I think she’s more upset, not about the comments or about how it’s received, but I think she’s more upset that she’s trying to overcome her relationship with Charlie, and he has the power to enter her life whenever he wants to, because there are so many platforms. They’re not connected to each other, but she searches for him. In the bar scene at Hannah’s party, she mentions that Charlie must check her Instagram, just as she is checking his YouTube channel. Nowadays the internet doesn’t let you forget someone. And if maybe you’re dating someone their pictures are going to show up somewhere months later. She’s just upset that the Internet isn’t letting her forget about this man who she claims ruined her life.
But you don’t have to check those. I don’t think she wants to forget him. I think, like you said, that she’s trying to keep tabs on him. It seems like she doesn’t want to sever that relationship. Maybe I’m an old fogey, but I’m a firm believer that you can stop associating with someone. It seems to me fairly easy–unless you run in the same circles, which it doesn’t seem that they do–it seems fairly easy to just stop checking somebody’s Instagram, stop following them. It seems like she just wants that relationship in some way. She’s very, very concerned about what he’s doing and what he’s up to–she’s clearly not over it.
Their relationship the previous seasons was so superficial. She tried to break up with Charlie multiple times. And each time she ended up figuring that she’d rather be with Charlie — even though she felt suffocated by him — than be alone. I’ve realized a lot of times, with girls my age, that having a boyfriend is a social success. Shoshanna ended up being with Ray. Hannah had Adam. Jessa’s kind of doing her own thing. And Marnie, probably subconsciously–or maybe she was thinking about it–didn’t want to be the girl friend without a boyfriend. I know how that feels and I know how other girls feel when that happens. They are kind of always sympathized with in a really odd way, as if the possibility of being married young is awesome. I think in the back of her head that’s what she’s thinking, even though no one mentions marriage in this show, that’s probably what the dynamic comes down to between girlfriends, nowadays — to mark a success that she wasn’t willing to sacrifice.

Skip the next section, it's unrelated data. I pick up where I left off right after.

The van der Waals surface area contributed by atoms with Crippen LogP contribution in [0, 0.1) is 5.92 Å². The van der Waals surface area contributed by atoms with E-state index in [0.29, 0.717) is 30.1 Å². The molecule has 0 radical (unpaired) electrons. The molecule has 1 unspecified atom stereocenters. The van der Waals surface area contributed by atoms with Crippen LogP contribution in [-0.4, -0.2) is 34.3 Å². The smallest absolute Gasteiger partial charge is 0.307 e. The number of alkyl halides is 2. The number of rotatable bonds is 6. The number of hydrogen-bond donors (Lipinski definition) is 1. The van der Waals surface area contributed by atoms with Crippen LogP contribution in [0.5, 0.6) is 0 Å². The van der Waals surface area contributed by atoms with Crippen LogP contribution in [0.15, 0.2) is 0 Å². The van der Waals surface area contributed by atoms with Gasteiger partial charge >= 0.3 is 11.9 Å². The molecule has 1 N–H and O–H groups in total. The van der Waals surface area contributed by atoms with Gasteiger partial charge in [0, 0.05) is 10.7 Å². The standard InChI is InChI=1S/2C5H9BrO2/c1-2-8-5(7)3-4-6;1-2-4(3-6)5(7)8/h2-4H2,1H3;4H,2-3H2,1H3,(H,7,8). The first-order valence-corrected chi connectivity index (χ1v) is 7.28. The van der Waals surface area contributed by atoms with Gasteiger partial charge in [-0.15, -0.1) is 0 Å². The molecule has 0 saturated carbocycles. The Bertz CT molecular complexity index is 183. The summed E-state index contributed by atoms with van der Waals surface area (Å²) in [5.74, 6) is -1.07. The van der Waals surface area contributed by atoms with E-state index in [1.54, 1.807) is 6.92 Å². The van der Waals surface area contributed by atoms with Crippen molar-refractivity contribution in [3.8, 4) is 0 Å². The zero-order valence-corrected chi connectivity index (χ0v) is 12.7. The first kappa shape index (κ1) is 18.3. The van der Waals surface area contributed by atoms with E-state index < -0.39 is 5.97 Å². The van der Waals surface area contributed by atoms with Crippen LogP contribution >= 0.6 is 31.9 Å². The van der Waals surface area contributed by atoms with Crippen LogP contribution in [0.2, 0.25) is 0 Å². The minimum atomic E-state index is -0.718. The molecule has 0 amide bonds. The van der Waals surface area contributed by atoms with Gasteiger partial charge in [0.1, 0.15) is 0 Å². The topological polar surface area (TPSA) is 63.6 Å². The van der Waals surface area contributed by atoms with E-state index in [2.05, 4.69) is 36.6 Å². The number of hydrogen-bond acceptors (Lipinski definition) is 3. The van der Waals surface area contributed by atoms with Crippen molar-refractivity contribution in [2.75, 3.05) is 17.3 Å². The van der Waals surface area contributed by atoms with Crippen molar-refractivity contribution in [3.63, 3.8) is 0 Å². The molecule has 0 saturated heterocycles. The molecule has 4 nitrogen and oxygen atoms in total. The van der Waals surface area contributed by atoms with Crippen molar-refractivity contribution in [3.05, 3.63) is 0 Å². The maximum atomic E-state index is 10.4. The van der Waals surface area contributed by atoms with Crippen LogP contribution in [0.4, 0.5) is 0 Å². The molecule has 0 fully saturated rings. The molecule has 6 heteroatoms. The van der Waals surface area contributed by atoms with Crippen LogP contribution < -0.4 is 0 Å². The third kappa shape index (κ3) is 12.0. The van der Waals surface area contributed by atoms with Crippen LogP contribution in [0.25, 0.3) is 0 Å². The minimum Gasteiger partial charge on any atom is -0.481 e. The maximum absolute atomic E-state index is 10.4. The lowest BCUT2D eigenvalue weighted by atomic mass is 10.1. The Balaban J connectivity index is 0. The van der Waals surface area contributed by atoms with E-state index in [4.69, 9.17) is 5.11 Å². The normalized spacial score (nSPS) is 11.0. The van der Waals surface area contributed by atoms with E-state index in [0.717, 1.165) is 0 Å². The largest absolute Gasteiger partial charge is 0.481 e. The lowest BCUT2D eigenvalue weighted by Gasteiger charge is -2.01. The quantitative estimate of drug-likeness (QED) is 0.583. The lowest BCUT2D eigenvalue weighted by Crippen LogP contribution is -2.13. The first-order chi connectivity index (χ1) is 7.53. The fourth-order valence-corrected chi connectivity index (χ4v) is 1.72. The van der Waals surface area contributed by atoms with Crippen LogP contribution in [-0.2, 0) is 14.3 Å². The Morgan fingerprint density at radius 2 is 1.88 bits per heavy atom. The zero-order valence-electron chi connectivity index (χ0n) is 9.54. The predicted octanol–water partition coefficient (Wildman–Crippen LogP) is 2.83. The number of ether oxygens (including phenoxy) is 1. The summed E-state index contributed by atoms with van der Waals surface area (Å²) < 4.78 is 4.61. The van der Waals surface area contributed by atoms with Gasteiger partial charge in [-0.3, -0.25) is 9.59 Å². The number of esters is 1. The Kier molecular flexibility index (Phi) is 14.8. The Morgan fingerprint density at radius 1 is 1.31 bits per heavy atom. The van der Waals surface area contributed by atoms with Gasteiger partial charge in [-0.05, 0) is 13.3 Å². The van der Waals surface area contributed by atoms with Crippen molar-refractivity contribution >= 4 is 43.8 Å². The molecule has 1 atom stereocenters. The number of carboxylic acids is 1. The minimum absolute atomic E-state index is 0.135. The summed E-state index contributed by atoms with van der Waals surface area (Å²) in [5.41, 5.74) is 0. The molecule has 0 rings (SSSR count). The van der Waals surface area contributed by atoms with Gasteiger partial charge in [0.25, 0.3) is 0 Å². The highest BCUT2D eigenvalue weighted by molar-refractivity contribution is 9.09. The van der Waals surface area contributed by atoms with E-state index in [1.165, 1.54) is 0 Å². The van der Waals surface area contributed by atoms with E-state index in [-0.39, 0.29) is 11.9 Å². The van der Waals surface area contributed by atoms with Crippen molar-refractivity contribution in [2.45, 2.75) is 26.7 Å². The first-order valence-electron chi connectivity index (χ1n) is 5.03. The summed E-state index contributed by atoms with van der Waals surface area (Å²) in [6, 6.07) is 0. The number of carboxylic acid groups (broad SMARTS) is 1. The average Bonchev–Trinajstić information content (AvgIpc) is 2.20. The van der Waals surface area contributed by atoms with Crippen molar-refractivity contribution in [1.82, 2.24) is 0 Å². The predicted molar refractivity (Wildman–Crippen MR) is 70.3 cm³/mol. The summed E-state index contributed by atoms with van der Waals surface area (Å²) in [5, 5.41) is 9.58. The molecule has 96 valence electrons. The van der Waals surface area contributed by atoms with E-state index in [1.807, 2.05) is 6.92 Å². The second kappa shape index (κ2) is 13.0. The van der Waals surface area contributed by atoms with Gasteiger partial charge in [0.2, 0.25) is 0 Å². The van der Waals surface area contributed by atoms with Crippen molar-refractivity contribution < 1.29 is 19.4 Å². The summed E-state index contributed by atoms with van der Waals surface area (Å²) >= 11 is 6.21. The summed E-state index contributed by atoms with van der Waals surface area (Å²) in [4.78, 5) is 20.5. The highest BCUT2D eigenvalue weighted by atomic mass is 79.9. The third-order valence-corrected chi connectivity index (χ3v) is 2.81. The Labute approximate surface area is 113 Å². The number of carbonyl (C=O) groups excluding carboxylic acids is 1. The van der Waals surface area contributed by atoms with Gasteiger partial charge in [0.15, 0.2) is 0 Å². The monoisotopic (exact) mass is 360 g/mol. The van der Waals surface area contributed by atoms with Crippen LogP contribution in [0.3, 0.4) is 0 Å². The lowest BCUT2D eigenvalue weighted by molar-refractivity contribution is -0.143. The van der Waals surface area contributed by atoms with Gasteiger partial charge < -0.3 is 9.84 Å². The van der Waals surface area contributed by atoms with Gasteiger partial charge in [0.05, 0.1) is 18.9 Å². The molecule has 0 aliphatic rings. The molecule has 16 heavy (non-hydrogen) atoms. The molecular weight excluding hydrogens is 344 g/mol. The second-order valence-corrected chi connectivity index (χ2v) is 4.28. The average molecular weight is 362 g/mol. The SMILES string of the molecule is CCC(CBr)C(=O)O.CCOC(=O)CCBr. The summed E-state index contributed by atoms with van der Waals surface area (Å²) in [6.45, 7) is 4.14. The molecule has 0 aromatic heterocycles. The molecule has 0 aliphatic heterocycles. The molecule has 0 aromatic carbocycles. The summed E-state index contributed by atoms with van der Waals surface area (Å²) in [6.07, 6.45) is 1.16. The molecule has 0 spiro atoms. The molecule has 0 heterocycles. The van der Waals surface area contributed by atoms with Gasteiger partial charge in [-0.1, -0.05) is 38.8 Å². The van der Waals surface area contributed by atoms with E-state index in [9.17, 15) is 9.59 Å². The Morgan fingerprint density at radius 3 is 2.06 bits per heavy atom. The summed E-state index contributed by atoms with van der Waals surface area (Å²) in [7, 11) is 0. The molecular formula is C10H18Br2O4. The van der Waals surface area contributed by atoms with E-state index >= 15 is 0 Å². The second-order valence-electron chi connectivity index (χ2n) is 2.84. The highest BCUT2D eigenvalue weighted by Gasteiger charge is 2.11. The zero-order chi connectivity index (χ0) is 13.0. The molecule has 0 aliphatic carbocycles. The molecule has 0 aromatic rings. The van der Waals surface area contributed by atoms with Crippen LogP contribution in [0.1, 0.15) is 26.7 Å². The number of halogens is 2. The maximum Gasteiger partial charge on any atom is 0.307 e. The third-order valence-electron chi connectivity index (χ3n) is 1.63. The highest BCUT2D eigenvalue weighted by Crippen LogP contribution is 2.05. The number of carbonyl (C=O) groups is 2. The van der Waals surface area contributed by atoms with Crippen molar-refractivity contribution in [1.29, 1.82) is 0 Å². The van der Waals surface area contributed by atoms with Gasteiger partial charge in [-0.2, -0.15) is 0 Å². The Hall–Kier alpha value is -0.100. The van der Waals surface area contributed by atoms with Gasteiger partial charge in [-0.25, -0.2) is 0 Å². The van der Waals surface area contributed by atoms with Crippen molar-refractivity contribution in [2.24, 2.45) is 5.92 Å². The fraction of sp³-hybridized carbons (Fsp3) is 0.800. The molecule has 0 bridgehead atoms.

So you think that even at that age, even that young, the seeds of the notion of marriage or a permanent partner is in the back of their minds?
They’re only a few years older than me–and I most definitely do think it is.
So it’s that way for you?
It’s not that way for me, but I know it is with some of my friends who think about it–if they’re together for two years or they’re college sweethearts. I mean, I went to school in the south also, and they definitely think about it. These strong feminist New York women that this show seems to be depicting may not verbalize it. But if we were with these people in that small apartment in real life, the conversation definitely would’ve arisen.
Do you think of these as strong New York women?
I didn’t say they were strong, I said the show is trying to depict these strong women. But I don’t really think they are. I understand that Shoshanna is trying to grow. She kind of forces herself into new experiences because she feels that if she doesn’t actively pursue them, she will miss out on those college experiences that she thinks she deserves. We have to be more sensitive in how we speak about Hannah because in the last season she was diagnosed with mental illness. She’s on medication now, she goes to therapy, she’s being treated. I think it’s harder for people to call Hannah strong, but by calling her “not strong,” you have to tread in the water of, “Are you calling a woman crazy?” Before she was diagnosed she couldn’t stand Adam. Now that she needs help, it seems like Adam’s the love of her life. Are they together because she really loves him now — because she did break his heart before — or is it that she realizes she needs help and Adam is more than willing to take care of her?
I want to come back to Hannah’s mental illness at the end. Quickly: the whole birthday thing. I know 25 is a milestone. 21 was probably your last milestone, right? Is it mandatory to have a big celebration like that?
Most of your friends will want you to do something big to celebrate. So they’re probably planning it for you. It was great that her parents and Marnie planned a party.
When I was that age, having my parents around my friends would have been the farthest thing from my mind, but I guess her parents are closer to her. They’re also more a part of the show this season. It seems like they’re going to do a lot more with them.
I think it’s just that their daughter is an only child. They’ve been forcing her to grow up faster. They want to retire. They cut her off, and she ends up having this crisis and seems to be hurting herself every time they turn their backs. I think it was kind of “We love you, it’s your birthday, we’re going to treat you and your friends.”
I had a couple of problems with the party. There was a scene where Ray asks this guy at the bar, “What are you doing here?” And the other guy says, “Why else does a guy come to a place with dancing? My girlfriend brought me.” Do you find that guys your age don’t dance? That seems silly to me. There’s plenty of reasons to go dancing: No. 1, to dance, No. 2, to dance with girls. Am I just not in touch with guys in that age group?